Sometimes in the midst of the whirlwind of having a child around it is easy to forget about yourself. You become the parent, the nurse, the teacher, the caretaker, but you forget that you’re also you, the person. A friend of mine once brought up the discussion of how some people in our parents’ generation lost touch with their closest friends once they got married and had children. Which was all good and fine until those children grew up, flew out of the nest, and a vacuum formed, because their closest friends were no longer around to provide the support system they needed. Interesting enough in one of the anecdotes provided in the discussion, someone said that they wished their parents had kept in touch with their friends because now they were stressing her out and blaming her for not always being there.
So it got me thinking about how people in our generation seem to be walking down the same path. The moment they get married (sometimes the moment they get engaged) they disappear from social circles and no longer respond to any communications. Which nobody would blame you if you have a child who is younger than five. But when the children are in school, or when there are no children, what is their excuse?
Having some me-time is important. Remembering you’re an individual is important. And sometimes the individual in you needs a friend to counter the stress that children can bring about, and those friends don’t need to be your friends from uni. They could be other mothers from your children’s school or they could be neighbors. The important thing to remember is that you’re not alone. You’ll find people to connect with the moment you learn to reach out. And if you think you’re being selfish about having ‘me-time’ with your friends then think about it this way, studies have shown that how happy you are dramatically improves the psychological well-being of your children. In other words, happiness is contagious, and yeah…
they’re watching you.
Empty space can be so symbolic. While a lot of people might think of the empty space as a symbol of failure, a gap that needs to be filled, it doesn’t have to be that way. Take the writer staring at an empty page, or the artist with every part of his studio filled except for one tiny portion. Our first instinct is to fill that page and paint that portrait to hang on the wall. Our first instinct is to fill that space.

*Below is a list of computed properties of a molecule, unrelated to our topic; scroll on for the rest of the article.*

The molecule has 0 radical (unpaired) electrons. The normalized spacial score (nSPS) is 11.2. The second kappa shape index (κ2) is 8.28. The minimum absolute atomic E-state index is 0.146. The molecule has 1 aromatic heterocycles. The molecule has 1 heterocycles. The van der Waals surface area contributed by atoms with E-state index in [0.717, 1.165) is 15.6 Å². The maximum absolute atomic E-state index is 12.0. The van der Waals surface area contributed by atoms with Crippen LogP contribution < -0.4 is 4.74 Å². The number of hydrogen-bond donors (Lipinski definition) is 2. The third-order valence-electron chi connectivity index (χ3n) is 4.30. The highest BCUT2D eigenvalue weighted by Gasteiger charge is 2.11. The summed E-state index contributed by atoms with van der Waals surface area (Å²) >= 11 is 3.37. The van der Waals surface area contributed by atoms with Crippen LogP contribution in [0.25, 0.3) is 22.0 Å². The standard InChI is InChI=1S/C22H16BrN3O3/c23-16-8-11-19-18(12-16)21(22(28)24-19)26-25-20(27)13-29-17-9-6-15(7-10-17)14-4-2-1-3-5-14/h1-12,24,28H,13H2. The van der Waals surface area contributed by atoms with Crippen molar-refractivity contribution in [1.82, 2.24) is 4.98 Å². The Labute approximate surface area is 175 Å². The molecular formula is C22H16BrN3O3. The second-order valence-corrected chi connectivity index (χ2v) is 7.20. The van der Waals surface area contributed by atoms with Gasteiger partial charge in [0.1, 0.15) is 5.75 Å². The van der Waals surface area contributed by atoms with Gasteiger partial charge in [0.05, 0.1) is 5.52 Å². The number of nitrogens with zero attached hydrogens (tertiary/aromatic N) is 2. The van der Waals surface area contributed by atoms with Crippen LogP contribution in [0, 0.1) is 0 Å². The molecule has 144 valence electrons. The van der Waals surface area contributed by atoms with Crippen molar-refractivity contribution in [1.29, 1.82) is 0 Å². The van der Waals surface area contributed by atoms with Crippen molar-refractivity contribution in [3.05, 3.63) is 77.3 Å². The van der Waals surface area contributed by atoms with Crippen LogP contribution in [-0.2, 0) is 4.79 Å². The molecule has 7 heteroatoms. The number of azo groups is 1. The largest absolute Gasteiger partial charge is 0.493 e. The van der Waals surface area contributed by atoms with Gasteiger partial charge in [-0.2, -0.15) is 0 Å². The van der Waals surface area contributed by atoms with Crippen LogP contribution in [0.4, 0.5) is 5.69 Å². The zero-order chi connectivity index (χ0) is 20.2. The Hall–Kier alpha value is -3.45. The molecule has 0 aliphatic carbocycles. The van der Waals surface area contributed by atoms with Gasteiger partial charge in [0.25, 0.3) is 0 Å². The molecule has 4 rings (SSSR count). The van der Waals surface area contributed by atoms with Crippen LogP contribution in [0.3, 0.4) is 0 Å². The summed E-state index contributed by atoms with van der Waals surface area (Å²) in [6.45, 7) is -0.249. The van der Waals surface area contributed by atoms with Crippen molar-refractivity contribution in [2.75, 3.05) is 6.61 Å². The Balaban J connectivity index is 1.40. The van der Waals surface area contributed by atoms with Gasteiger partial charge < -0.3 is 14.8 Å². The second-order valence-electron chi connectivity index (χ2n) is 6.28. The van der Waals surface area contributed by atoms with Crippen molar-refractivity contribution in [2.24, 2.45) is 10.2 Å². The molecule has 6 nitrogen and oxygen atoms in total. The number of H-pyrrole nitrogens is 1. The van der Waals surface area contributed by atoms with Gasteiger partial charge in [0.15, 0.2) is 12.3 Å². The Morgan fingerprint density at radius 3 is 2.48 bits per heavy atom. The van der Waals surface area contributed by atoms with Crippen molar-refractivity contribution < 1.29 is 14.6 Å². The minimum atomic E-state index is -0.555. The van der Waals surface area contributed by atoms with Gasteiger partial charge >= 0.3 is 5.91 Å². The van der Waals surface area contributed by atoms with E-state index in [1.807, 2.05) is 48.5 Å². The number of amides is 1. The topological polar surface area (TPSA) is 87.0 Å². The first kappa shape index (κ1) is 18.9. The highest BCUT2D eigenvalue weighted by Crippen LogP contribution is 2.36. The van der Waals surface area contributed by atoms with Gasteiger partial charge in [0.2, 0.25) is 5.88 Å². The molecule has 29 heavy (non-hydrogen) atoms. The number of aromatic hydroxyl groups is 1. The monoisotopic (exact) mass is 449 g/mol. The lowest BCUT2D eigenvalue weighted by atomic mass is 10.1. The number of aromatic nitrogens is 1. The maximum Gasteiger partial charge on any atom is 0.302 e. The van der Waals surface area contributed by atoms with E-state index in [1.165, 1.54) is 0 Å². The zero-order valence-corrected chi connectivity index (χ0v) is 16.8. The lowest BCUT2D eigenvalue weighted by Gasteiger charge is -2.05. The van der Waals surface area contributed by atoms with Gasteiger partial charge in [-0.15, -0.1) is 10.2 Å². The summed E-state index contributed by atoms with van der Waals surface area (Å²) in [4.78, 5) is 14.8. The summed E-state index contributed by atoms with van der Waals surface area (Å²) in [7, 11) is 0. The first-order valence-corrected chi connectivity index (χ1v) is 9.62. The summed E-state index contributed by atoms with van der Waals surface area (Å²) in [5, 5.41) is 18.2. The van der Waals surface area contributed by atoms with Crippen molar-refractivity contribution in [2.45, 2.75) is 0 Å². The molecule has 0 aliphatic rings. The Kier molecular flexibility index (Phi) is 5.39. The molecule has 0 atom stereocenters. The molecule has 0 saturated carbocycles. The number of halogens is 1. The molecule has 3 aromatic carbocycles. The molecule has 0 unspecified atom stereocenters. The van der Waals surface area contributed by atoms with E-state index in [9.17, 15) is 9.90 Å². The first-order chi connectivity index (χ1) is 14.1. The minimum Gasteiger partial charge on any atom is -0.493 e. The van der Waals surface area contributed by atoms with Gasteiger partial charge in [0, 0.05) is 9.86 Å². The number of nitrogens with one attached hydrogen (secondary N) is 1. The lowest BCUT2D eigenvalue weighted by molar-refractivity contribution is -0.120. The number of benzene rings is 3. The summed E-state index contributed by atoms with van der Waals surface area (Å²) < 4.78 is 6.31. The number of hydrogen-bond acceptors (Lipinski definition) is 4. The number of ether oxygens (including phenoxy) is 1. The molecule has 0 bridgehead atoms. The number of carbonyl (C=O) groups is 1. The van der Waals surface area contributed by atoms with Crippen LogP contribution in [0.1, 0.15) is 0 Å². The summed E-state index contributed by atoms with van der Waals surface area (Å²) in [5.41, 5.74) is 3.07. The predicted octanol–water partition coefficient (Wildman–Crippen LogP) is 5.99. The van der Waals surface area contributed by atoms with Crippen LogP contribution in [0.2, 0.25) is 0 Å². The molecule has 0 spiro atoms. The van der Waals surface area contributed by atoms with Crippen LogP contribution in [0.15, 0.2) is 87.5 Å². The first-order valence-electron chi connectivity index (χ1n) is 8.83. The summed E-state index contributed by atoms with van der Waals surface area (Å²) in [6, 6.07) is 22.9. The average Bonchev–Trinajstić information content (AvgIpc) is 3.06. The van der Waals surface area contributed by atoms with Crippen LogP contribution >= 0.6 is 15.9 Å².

But why can’t we let it be?
Just appreciate the emptiness. Let it symbolically represent all the boundless opportunities that could have been and that could be. Because the moment that space is filled, it’s easy to feel a sense of achievement. It’s easy to get too comfortable and glue yourself to that new comfort zone. Let that empty space be motivational. Let it lure you into taking that one more step to whatever it is you seek. In other words, just let it be.
The other day a friend of mine pointed out that a study came out announcing that the whole “logical-analytical-people-are-left-brained-creative-people-are-right-brained” was a myth.
It turns out that the myth originated from Roger Sperry’s 1960 research, which involved studying epilepsy patients who were treated surgically by cutting the brain along the corpus callosum. The consequence of that was the left and right hemispheres could no longer communicate so “Split Brain” experiments were done to determine which parts of the brain were involved in different functions.
All good and well.
Until popular culture decided to spread the idea that people in the science field tend to be more left-brained while creative artists tend to rely on their right brains more.
Then the fMRI entered the scene and helped debunk this myth due to its ability to map neural activity. In a study published in PLOS One journal , scientists studied the scans of patients and concluded that the patients were inclined to rely on one half of the brain more than the other.
So now if someone asks you if you were left-brained or right brained, you can confidently answer, “whole-brained” though how others might understand it is a totally different issue.